Food Allergy Reactions and the Asthmatic. For some asthmatics, common food allergies such as a peanut allergy can trigger a sudden asthma attack. Immediate reactions to certain products are potentially life threatening and can occasionally result in the onset of anaphylactic shock. Continue reading “Food Allergy Reactions and the Asthmatic” »
Avoiding drugs that could precipitate an asthma attack (or, in the case of severe adverse drug reaction, anaphylactic shock) is not always easy. This is because some of the most likely asthma triggers are the drugs themselves! One class of drugs, the beta-blockers, is liable to cause severe attacks in any asthma sufferer. Continue reading “Hidden Risks: Drugs and Allergy Medications” »
Current statistics suggest that the number of people suffering from latex allergy is increasing. For instance, more than 1,700 instances of the allergy or anaphylactic reaction have been reported to the FDA since 1988. Of these cases, seventeen proved fatal. Continue reading “Asthma and Latex Allergy” »
Of all the inhaled allergens that affect indoor air quality, dust is the most common. More specifically, the culprits are dust mites and their waste products. Dust mites, pet dander, and pollen are common allergens that cause seasonal rhinitis, commonly known as “hay fever.” Continue reading “Asthma and Airborne Allergens in the Home” »
While avoidance of the allergen is the best way to avoid allergic asthma attacks, sometimes that’s not possible. The asthma treatment tool can help you and your doctor decide what treatment is appropriate for you. Continue reading “Asthma and Allergic Reactions” »
Eating for convenience rather than for health is the norm these days. When you’re on the go, stopping at a fast food drive-through is the easy way to get a quick bite. Health is affected by a poor diet, just as your car is affected by poor quality gasoline or the wrong kind of gasoline. Continue reading “How Your Diet Affects Your Health” »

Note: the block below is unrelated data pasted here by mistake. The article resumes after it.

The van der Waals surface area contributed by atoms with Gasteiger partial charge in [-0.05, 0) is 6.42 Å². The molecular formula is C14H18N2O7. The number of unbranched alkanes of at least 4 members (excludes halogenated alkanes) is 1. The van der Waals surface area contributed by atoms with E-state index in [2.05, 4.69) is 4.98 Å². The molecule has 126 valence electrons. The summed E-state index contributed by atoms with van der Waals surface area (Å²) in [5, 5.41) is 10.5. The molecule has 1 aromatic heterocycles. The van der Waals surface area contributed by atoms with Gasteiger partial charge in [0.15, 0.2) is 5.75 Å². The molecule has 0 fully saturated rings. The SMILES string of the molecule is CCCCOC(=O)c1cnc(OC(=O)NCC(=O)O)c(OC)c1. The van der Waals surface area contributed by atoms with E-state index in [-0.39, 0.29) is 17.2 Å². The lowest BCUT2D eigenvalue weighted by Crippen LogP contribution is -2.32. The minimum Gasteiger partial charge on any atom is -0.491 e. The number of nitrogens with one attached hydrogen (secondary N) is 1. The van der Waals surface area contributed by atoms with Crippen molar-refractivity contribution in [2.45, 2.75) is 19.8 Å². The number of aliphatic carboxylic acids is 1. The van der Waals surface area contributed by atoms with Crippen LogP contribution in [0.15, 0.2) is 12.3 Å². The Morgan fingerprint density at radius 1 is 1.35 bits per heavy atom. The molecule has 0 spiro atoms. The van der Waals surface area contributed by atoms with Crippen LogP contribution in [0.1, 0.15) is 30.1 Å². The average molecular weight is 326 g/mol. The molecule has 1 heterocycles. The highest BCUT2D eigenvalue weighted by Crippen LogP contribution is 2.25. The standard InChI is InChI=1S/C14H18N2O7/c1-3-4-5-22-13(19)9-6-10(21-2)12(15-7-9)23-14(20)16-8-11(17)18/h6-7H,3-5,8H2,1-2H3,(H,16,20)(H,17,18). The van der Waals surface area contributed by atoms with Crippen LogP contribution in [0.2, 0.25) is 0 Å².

If you have an allergic reaction to the venom of a particular insect, experts estimate that you have a sixty percent chance of being allergic to other insects as well. Bees, wasps, hornets, and yellowjackets should be avoided as much as possible. Continue reading “Insect Allergies: Stinging Insects to Watch For” »
Everything’s pretty in spring except for how allergy sufferers feel… sneezing, runny noses, scratchy eyes…and if those are your only symptoms, you’re lucky! Millions of people have major sinus attacks with headache and facial pain, total nasal blockage and sinus pressure.
Too often and too quickly, seasonal allergies are confused with acute “rhinitis” and “sinusitis”. We run for medications which often complicate a problem that could have been resolved naturally and with a little patience, or prevented altogether.
What’s the difference – and is there actually a solution?
“Rhinitis” is inflammation of the nasal passages with sneezing and a runny or dry, stuffy red nose. Seasonal allergic rhinitis, commonly known as “hay fever”, is generally caused by outdoor allergies to things like fresh-cut grass or plant pollen.
Rhinitis can result from the release of “histamines”, the neurotransmitter that causes symptoms of these allergies – but could also result from long-time dependence on nasal sprays. Pharmaceutical decongestants lose effectiveness over time, so we use more and more to find relief. This wears down the natural defenses in nasal tissues and thickens nasal mucus, inviting bacteria and fungus that can lead to sinusitis.
“Sinusitis” (referring to actual sinus infection) stems from virus, fungus or bacteria. At this time of year, sinusitis kicks up due to morning and twilight dampness in the air causing mold and mildew spores, which are attracted to mucus and can start fungal growth. We feel miserable, run to the doctor for antibiotics, but antibiotics work only on bacteria, not mold or fungus.
- Avoid foods which cause thicker mucus and slower digestion: all cow’s milk products, sugary baked goods, and starchy wheat (pastas, biscuits, etc.) are known culprits. Thin mucus flows properly to eliminate bacteria and fungus, and good waste elimination makes us less prone to allergies and infections.
- Guard against allergies by eating papaya, garlic, blueberries, raspberries.
- Take the digestive enzymes papain and bromelain, both known for prohibiting allergies.
Strengthen your immune system against allergies with extra antioxidant vitamins A, E, C, minerals Zinc and Selenium. Antioxidants keep “free radicals” from reaching our cells and damaging natural immunities.
Treatment for seasonal allergies:
- Begin above dietary rules immediately.
- Drink a glass of warm water in the morning to release toxins.
- Take the Aller-Sine and antioxidants. Get congestion relief with this natural steam formula:
- Garlic – 1/2 clove or 500 mg capsule
- Eucalyptus (found in vapor rub products) – ¼ teaspoon
- Tea tree oil – 2 drops
- Pau d’arco (a South American herb) – 2 drops or half of one 500 mg capsule (Get these last two at natural health outlets).
Dissolve ingredients into 2 cups of boiling, steaming water. Inhale deeply for 2-3 minutes twice daily until mucus loosens and expels.
If you’ve had longtime sinusitis or rhinitis, it will take some time to experience lasting freedom. Be persistent. You may just avoid fall’s seasonal allergies!